(To) eat is an infinitive, eating is a present participle. Spanish infinitives can be translated to mean either in English, because you are translating a concept, not specific words. "Parar de [infinitve]" simply means to stop (doing) a certain verb, which in this case is (to) eat.
I posted the above before I saw someone's claim that this was so. I will wait until they provide a link as proof and I will do more research.
But my claim is correct: there are many examples of infinitives used as gerunds with or without de:
Nadar es muy divertido (swimming is very entertaining). Me gusta nadar (I like swimming). Voy a nadar (I'm going swimming). Etc..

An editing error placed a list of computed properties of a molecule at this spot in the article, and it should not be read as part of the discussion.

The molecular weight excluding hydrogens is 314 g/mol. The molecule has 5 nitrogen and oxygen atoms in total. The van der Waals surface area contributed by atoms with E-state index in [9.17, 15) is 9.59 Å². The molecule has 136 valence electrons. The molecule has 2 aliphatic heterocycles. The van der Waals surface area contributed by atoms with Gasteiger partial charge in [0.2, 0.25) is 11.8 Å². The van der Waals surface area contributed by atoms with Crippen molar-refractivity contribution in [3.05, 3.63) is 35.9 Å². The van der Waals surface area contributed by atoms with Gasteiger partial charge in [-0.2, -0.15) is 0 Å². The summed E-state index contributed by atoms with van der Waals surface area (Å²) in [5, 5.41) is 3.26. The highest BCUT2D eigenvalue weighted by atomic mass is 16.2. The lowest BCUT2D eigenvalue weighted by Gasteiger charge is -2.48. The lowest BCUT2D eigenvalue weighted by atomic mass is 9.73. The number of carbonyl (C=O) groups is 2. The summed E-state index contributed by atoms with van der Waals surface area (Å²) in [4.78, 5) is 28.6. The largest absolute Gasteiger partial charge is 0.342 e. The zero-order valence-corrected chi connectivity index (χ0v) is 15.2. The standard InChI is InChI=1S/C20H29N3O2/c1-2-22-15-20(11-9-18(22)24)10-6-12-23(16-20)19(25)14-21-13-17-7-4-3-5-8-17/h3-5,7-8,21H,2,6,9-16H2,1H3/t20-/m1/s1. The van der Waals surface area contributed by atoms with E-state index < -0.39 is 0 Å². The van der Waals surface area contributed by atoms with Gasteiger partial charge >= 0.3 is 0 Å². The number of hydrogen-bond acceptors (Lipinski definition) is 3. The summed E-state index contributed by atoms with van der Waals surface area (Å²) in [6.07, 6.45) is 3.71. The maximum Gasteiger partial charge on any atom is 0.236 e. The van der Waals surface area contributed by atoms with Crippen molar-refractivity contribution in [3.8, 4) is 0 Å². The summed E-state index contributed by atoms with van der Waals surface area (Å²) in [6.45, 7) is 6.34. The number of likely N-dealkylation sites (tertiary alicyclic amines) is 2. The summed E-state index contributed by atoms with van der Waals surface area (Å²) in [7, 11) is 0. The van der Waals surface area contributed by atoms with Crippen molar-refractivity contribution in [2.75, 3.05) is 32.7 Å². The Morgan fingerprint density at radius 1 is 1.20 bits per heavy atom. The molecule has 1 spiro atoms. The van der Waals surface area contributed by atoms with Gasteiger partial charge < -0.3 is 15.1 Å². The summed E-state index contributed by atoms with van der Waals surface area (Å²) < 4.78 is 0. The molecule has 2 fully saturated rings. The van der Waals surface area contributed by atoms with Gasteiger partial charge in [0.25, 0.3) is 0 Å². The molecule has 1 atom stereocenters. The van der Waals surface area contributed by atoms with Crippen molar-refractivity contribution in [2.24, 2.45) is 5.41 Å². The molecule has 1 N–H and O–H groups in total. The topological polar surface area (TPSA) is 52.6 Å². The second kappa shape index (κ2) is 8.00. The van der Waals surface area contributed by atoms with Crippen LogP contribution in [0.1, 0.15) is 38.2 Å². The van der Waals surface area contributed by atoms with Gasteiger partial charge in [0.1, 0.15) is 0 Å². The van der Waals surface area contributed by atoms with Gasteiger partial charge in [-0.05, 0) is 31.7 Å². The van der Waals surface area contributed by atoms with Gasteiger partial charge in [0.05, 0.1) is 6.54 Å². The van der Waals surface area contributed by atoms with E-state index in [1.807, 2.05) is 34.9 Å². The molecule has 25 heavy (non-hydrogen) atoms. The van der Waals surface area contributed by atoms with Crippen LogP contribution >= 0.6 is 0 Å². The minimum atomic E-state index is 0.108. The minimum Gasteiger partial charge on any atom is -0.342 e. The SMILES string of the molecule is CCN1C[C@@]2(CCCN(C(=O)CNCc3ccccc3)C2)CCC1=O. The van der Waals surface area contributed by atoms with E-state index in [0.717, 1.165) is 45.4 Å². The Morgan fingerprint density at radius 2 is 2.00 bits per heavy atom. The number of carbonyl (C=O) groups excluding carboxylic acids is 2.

In that last one, ir always takes "a".
I do not believe this is true.
The preceding nouns determine what prepositions/participles follow. Some require de, a, en. You are the first/only statement I have ever seen make this claim. And there are many counter examples of verbs that need NO preposition/participles at all.
Please provide a link. I am happy to be corrected.
That's not correct. de in this sentence belongs to paro. As @elissaf1 says, whether or not there is a preposition between two verbs depends on the first verb, not the second.
Certain verbs, including parar, must use de when followed by an infinitive.
A list of such verbs can be found here: http://www.elearnspanishlanguage.com/grammar/verb/verbswithprep-de.html